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Huge Aerator Aims to Combat Dead Fish Stink in Queens

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article from nbcny;

 

 

"Residents of Howard Beach have long complained about the putrid stink of dead fish that suffocates their neighborhood each summer as schools of bluefish and striped bass die en masse in the stagnant waters of Shellbank Basin.

 

This summer, they may finally have some relief.

 

The city’s Department of Environmental Protection finished work on a $3.5 million machine designed to prevent the mass die-offs by pumping compressed air through nearly 4,000 feet of tubing across the basin floor, operating more or less like a giant aerator in a fish tank, according to The New York Times.

 

The compressor is an improved incarnation of a smaller version that failed to combat the smell in 2008, when more than 10,000 fish carcasses clogged the basin. Though 2008 proved extreme in terms of fish carnage, scientists say the layout of Shellbank Basin is naturally deadly to fish because of a phenomenon called temperature stratification, reports the Times.

 

The mouth of the waterway is significantly shallower than its end, which prevents the basin's waters from mixing properly.

 

Fish that swim down from Jamaica Bay in search of food end up suffocating in the stagnant inlet waters, contributing to a stench that forces waterfront restaurant owners to shut down their patios in summer and sends residents fleeing to relatives’ or friends’ pools elsewhere.

 

The project was paid for entirely by a Department of Environmental Protection fund supported by the money New Yorkers pay to use city sewer and water utilities, reports the Times.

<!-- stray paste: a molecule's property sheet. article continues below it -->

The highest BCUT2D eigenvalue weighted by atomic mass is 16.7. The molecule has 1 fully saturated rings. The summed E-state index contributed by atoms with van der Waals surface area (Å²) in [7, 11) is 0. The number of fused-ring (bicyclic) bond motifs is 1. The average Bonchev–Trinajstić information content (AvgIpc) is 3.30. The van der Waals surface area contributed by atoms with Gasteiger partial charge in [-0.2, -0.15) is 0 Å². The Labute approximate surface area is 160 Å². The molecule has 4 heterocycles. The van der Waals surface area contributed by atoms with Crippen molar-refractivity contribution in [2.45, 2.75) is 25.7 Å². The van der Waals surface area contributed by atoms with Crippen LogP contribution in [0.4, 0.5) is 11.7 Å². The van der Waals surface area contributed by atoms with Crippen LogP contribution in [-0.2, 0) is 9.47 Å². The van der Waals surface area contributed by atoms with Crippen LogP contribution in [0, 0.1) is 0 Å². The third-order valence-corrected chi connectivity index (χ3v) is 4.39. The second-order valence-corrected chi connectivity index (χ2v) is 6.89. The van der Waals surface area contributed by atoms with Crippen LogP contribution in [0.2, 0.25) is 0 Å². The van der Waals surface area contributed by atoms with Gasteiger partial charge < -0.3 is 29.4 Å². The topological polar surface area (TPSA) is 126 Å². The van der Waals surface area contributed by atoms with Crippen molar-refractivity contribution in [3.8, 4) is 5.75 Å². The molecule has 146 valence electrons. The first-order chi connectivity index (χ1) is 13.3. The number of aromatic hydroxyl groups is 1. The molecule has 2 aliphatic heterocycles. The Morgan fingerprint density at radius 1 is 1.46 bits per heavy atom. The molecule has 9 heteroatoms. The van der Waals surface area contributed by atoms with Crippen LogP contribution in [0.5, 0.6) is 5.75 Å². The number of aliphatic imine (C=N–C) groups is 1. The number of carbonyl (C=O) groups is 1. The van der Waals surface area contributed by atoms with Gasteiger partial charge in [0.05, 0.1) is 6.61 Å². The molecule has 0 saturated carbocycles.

State Senator Joseph Addabbo Jr., a Democrat who represents Howard Beach, says it’s about time the city stem the stench.

 

“People in Howard Beach pay a lot in taxes. It’s not a lot to ask for to have something like this fixed,” he told the Times. “Living close to water doesn’t necessarily mean that it should be the equivalent of living next to the Fulton Fish Market in its heyday.”

 

 

 

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Oooohhh boy this should open a can of worms! same problem happens all along the south shore canals of nassau and suffolk county. the worst being babylon that i know off, two years ago it was merrick. but it happens often in babylon/islip. I believe they blame it on "brown tide". does it happen on the north shore?

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if they oxygenate that water back there, will it help or hurt the ecosystem? i wont pretend to know, anyone?

 

Good question, but I'm not sure the answer is so black or white. I would assume that more oxygen introduced into the system will ultimately help in the short term. Aerobic respiration, as opposed to anaerobic (without oxygen), produces less toxic and stinking by-products. More dissolved oxygen available for microbe and plankton populations should produce more food for baitfish and fry. The animal populations may go through a boom and bust cycle before stabilizing, though. I haven't researched this it all, but only relying on a 30 year old college degree in Fisheries Biology. Would be curious to see how this has worked in other installations.

 

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Isn't there a direct correlation in the water's temperature and its ability to hold/contain dissolved oxygen, so the dissolved oxygen will do nothing about the temperature stratification that exist, So won't the water in the backbay once its heats up mid summer basically not be able to hold dissolved O2.

 

So again come the end of August we will still have hot stinky water with a slightly higher dissolved oxygen content???

 

Sounds like our Tax dollars hard at work once again :shock: